• Chinese Olympic medalist Fu Yuanhui speaks candidly about her period. (Getty Images, AFP)Source: Getty Images, AFP
A woman's period stops for nothing - even the Olympic Games.
By
Caitlin Chang

16 Aug 2016 - 3:46 PM  UPDATED 18 Aug 2016 - 10:13 AM

Chinese swimmer Fu Yuanhui has been a breath of fresh air this Olympics. Her delightful post-swim interview after winning bronze in the women’s 100m backstroke last week made her an internet favourite.

And now her candid nature has led to her breaking down one of the final taboos in female sport, speaking openly about being on her period while competing. After completing in the 4 x 100 metre medley relay, where China came fourth, Yuanhui admitted that she was feeling unwell because of her period.

Women use 5000 euphemisms for periods
A global survey of 90,000 people across 190 countries has found menstruation is still a taboo topic, especially in Australia.

“I feel I didn’t swim well today. I let my teammates down,” she told a reporter. “Because my period came yesterday, I’m feeling a bit weak, but this is not an excuse.”

According to reports, some Chinese viewers were posting their support for the swimmer on social media app Sina Weibo, with the hashtag #FuyuanHuiPeriod. One user, Tao, wrote, “I really admire Fu Yuanhui, for swimming while she was on her period – women can be affected during their periods, especially with period pain…she felt guilty for coming fourth, but Fu Yuanhui we’re still very proud of you.”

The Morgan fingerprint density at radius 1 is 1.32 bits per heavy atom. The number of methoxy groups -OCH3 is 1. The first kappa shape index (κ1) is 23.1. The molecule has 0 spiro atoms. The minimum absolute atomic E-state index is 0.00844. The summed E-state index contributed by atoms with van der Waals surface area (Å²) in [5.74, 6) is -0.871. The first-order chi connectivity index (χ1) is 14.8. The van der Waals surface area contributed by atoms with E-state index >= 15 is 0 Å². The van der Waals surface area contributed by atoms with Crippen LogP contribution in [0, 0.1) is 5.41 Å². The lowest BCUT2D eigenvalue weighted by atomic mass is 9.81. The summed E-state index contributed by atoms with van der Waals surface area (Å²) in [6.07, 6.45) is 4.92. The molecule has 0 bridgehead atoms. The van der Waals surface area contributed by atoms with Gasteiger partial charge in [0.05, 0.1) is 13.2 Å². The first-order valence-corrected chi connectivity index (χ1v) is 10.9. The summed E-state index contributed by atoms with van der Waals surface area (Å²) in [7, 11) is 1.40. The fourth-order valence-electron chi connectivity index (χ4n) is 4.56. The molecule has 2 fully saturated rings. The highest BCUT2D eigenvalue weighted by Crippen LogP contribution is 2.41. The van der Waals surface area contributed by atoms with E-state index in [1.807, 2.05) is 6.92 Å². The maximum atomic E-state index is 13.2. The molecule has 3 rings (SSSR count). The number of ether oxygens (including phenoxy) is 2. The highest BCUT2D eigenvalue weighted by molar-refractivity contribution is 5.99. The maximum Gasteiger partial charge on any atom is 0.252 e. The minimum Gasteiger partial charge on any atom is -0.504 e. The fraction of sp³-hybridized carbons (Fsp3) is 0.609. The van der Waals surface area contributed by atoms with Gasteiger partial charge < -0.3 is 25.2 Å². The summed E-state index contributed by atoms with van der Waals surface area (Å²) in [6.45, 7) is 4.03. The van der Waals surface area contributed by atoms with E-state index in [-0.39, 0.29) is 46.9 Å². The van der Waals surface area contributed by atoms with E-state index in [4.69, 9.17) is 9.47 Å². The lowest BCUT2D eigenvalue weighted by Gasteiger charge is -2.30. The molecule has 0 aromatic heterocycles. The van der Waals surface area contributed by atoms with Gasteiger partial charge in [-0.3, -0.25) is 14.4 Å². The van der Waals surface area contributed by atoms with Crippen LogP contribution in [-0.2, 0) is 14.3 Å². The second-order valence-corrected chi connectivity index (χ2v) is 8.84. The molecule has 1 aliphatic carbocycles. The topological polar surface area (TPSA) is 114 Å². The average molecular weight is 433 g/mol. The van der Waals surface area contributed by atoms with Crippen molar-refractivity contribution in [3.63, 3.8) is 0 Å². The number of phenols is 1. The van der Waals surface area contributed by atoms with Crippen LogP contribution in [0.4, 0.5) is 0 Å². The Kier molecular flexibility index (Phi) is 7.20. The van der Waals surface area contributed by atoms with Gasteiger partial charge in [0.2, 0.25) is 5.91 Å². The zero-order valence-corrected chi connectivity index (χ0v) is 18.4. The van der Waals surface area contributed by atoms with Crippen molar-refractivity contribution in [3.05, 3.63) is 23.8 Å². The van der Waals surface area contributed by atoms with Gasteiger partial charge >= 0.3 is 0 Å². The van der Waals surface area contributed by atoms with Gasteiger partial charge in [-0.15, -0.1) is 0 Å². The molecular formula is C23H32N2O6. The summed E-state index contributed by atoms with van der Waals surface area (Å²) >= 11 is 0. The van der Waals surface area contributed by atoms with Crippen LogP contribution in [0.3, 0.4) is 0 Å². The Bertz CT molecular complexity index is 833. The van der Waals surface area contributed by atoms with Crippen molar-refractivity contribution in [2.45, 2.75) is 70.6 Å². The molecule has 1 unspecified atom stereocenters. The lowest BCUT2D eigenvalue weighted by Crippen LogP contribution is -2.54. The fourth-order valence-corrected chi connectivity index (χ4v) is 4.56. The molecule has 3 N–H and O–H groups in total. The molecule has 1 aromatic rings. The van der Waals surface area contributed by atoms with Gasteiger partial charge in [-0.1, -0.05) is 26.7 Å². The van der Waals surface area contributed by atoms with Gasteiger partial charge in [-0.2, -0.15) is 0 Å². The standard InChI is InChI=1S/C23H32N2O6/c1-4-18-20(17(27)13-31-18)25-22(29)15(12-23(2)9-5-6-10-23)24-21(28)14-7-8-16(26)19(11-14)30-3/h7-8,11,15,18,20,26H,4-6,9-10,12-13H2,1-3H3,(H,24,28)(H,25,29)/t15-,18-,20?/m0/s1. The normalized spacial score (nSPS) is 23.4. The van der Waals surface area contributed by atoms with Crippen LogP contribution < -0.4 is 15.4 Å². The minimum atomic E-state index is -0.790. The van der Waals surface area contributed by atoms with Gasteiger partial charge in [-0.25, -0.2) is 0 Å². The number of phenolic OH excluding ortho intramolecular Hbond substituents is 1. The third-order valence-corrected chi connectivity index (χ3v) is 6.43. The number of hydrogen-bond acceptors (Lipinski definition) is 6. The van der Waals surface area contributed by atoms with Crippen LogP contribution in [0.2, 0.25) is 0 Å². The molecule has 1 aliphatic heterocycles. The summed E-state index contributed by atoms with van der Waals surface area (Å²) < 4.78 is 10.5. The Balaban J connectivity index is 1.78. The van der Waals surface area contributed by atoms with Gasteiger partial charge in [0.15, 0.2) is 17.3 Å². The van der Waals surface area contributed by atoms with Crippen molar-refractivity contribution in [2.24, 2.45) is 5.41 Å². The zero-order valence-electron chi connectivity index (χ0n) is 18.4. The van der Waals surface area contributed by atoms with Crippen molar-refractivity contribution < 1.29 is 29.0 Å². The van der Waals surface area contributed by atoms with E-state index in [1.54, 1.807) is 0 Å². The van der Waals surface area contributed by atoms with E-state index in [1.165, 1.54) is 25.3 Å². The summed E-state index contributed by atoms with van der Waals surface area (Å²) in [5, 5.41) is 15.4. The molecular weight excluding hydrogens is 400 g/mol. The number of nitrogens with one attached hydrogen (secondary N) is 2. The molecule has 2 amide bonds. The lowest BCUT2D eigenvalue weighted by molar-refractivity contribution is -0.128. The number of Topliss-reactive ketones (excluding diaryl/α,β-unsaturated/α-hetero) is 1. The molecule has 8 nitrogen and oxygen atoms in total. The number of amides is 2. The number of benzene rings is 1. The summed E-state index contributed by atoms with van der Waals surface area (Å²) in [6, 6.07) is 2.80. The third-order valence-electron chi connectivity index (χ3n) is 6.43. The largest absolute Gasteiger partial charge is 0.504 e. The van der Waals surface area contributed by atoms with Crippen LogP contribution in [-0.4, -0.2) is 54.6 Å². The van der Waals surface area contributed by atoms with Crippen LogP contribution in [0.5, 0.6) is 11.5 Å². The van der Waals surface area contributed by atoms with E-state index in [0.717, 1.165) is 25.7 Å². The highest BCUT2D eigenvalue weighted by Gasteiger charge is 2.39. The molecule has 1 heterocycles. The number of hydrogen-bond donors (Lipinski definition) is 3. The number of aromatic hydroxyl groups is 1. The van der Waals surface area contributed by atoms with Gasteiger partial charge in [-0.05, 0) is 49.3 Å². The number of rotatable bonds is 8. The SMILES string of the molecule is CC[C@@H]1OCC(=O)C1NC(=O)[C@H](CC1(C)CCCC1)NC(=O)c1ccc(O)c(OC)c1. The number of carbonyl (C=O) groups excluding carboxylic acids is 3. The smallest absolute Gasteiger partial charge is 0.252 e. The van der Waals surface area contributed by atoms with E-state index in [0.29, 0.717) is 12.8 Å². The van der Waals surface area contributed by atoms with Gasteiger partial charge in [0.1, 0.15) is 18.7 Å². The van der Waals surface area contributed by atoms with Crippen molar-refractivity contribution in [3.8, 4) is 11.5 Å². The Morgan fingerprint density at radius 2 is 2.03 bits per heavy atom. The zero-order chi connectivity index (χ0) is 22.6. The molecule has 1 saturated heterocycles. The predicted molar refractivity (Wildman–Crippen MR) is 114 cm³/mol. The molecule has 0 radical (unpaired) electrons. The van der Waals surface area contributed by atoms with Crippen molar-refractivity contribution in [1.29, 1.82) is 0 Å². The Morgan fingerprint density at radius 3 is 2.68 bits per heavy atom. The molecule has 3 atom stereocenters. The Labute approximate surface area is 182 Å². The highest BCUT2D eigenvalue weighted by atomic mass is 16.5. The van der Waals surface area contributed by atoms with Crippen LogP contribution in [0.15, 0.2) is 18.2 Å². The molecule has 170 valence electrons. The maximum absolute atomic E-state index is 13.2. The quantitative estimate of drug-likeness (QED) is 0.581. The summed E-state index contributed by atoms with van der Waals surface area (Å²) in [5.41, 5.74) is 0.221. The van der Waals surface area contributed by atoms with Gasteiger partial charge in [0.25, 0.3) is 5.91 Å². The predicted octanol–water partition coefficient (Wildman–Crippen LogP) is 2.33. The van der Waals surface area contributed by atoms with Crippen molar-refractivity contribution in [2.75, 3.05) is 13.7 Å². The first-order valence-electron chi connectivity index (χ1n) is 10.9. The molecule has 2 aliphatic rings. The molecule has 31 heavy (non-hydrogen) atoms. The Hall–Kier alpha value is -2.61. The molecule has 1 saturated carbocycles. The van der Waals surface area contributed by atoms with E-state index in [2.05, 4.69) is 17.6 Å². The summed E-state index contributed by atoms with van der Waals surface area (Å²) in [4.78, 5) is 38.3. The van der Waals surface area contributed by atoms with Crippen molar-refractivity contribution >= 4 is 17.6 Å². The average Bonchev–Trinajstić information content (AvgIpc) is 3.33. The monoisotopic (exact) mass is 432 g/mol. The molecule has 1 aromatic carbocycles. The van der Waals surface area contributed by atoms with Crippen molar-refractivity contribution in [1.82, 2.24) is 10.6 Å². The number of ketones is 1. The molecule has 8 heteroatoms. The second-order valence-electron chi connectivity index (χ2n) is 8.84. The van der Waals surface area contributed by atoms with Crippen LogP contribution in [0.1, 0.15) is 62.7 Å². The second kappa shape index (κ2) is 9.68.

Here's a clue to why periods hurt so much
Scientists are one step closer to figuring out what causes many women to suffer painful PMS every month.

Yuanhui’s response is a timely reminder that a woman’s period stops for nothing, something that most elite female athletes are well aware of. In June UK sanitary brand BodyForm launched their Red.Fit Campaign, aiming to educate women about keeping fit while on their period.

The campaign showed that blood doesn’t stop women from being active, something the Olympian can attest to. 

related
Why this Olympian’s openness about her period is so significant
Menstruation is a natural part of a woman’s life. But in several countries it’s still a source of shame and taboo.

Breaking taboos
The developing world's problem with periods
Menstrual Hygiene Day, on May 28, highlights issues in developing countries, where lack of access to sanitary supplies is causing many girls to skip school rather than risk a stain on their dress.
Dancing tampons to teach Swedish kids about periods
A Swedish public television station is using a musical video with dancing tampons to teach children about menstruation.